Carbon Dioxide Removal (CDR) is set to become a linchpin in global decarbonization efforts with an expected increase in demand and a decline in prices in the period 2030–2040, playing a pivotal role in curbing net global emissions in the short term and erasing historical emissions in the long run, according to a recently released report by Boston Consulting Group (BCG).
The report called The Time for Carbon Removal Has Come points to the particularly important role of durable CDR solutions, which can reliably capture and sequester emissions for extended periods, ranging from 100 to over 1,000 years.
Prominent methods of durable CDR encompass Direct Air Carbon Capture and Storage (DACCS), Biomass with Carbon Removal and Storage (BiCRS), Enhanced Weathering/Carbon Dioxide Mineralization, and Ocean Alkalinity Enhancement.
BCG offers a perspective on the 2030–2040 demand for these technologies, based on the existing regulatory landscape and anticipated policy shifts coupled with the current preferences of CDR credit buyers, without being tied to specific climate targets, including those outlined by the Intergovernmental Panel on Climate Change (IPCC) or the International Energy Agency (IEA).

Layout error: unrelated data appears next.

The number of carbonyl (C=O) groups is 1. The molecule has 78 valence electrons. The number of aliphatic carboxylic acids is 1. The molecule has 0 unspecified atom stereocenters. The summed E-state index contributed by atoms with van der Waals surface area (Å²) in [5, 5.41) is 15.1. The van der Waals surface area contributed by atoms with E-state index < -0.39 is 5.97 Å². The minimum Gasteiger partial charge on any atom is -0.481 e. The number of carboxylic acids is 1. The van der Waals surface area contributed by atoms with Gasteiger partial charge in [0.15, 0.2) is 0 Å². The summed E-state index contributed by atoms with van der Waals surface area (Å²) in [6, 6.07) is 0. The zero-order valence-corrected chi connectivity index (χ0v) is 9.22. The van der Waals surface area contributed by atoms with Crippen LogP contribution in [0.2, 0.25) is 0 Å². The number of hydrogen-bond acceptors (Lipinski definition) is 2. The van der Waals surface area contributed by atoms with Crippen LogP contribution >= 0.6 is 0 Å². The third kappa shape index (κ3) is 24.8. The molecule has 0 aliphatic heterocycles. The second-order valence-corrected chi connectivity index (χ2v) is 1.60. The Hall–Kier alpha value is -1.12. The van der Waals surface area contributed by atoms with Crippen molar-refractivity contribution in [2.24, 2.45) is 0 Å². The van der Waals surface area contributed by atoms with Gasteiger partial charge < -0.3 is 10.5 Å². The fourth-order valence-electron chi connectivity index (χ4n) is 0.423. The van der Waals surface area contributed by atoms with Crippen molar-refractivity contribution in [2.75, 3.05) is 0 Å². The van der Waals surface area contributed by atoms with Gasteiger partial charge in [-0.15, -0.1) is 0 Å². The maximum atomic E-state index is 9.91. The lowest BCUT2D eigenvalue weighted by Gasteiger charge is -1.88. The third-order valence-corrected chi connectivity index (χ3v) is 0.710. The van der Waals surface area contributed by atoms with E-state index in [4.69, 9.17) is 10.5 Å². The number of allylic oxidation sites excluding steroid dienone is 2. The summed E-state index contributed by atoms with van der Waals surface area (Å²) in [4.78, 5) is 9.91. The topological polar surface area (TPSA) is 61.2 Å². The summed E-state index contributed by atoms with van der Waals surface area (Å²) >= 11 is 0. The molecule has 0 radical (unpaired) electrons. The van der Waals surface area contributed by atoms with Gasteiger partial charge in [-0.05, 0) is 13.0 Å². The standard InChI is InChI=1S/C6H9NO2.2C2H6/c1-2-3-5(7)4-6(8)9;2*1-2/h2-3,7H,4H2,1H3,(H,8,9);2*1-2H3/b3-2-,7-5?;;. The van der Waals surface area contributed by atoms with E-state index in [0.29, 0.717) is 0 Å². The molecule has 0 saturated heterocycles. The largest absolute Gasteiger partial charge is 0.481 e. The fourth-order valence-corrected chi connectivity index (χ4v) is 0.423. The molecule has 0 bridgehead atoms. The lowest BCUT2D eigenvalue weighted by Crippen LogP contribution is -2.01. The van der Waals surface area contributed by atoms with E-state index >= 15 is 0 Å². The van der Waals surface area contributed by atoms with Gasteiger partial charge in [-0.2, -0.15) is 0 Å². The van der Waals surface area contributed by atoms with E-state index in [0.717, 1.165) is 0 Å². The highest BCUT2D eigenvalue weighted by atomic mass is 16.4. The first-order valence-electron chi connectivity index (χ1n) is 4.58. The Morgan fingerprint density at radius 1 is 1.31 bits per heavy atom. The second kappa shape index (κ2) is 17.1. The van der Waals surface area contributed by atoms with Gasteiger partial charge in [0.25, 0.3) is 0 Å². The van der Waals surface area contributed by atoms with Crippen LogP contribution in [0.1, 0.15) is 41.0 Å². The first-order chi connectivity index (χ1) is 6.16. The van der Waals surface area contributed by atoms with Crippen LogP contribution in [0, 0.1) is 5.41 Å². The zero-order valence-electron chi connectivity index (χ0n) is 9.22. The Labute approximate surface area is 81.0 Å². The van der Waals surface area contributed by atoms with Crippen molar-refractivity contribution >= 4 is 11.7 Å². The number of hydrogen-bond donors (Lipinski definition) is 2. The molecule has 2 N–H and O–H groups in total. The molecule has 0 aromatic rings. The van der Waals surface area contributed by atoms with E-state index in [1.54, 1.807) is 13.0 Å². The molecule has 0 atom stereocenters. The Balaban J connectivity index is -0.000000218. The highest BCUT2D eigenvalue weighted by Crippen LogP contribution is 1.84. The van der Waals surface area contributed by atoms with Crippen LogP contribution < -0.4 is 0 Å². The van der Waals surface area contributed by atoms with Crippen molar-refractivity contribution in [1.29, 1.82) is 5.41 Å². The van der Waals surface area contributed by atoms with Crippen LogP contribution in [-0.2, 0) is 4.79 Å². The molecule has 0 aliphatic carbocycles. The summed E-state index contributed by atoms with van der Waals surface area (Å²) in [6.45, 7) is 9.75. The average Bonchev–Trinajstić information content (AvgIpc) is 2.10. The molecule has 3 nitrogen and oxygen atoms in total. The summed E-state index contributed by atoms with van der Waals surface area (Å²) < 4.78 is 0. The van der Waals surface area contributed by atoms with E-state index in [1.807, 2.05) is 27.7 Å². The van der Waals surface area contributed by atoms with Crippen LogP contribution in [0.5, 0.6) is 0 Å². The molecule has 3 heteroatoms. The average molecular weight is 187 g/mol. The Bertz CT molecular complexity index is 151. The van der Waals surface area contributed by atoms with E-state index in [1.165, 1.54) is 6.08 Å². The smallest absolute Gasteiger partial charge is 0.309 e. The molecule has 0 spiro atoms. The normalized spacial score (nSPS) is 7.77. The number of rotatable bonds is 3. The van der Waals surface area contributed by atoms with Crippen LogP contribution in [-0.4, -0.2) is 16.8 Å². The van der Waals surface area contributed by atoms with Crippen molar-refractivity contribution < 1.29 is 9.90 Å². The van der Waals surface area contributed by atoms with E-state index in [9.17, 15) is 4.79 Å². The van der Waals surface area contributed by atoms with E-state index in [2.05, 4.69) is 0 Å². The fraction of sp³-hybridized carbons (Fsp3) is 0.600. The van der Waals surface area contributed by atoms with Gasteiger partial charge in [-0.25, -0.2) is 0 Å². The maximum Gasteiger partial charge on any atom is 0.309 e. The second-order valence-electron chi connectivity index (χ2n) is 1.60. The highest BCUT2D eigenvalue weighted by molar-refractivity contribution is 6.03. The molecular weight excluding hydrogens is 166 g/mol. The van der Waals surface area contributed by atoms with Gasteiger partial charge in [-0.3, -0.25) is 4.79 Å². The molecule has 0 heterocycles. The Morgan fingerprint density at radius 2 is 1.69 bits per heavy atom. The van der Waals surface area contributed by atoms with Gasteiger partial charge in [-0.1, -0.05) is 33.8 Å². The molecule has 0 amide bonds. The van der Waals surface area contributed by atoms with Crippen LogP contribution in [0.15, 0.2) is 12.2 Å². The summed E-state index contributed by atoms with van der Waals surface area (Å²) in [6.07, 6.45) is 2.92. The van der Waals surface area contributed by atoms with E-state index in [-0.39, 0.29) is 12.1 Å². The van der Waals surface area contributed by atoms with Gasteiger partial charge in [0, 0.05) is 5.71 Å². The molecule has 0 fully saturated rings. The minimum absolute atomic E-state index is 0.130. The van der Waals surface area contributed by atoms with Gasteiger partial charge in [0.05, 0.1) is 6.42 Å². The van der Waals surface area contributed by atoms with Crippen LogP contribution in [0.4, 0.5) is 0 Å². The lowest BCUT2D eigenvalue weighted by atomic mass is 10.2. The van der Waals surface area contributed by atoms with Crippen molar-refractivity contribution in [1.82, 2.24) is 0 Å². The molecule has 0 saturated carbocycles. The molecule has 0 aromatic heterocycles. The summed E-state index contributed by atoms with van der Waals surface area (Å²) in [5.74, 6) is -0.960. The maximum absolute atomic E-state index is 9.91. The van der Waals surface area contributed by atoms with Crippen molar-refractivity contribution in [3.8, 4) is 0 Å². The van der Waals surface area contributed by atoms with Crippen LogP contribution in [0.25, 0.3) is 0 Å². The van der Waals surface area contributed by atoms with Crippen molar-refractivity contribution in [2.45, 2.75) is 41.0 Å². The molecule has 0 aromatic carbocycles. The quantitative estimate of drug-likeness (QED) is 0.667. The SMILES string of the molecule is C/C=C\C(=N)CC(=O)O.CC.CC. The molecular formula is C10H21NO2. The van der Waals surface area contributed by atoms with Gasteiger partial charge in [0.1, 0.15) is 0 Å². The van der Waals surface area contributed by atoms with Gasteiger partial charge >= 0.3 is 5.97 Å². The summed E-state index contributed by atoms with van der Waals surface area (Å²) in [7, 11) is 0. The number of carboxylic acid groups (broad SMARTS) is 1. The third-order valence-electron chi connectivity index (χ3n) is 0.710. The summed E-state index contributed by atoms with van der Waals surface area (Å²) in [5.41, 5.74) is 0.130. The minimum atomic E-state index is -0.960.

Anticipating robust demand for durable CDR, both voluntary and non-voluntary carbon markets are expected to thrive.
The BCG carbon removal report provides three main scenarios for the period 2030-2040:
- low scenario with an annual demand of ~40–80 million tons (Mt) of carbon dioxide (CO2) and a market size of ~$10 billion–$20 billion;
- medium scenario with demand at ~70–230 Mt CO2 per year and a market size of ~$15 billion–$45 billion;
- high scenario pointing to a demand of ~200–870 Mt CO2 annually and a market size of ~$40 billion–$135 billion.
It is worth noting that even in the low scenario demand may outstrip projected supply by 2030 since currently announced projects total just ~33 Mt CO2.
The composition of carbon portfolios is set to shift to durable removals over time, according to the report. While today they are made up of 26% durable CDR, 25% low durability CDR and 49% avoidance/reduction credits on average, by 2040 the mix is expected to be 48% durable, 26% low durability and 26% avoidance, according to the report.
In the near term, voluntary markets are poised to dominate, with approximately 90% of demand stemming from early adopters, particularly industries with a higher willingness to invest, such as professional services and software.
Increased commitment from policymakers may transform the market between 2030 and 2040, possibly shifting demand from voluntary to non-voluntary carbon markets.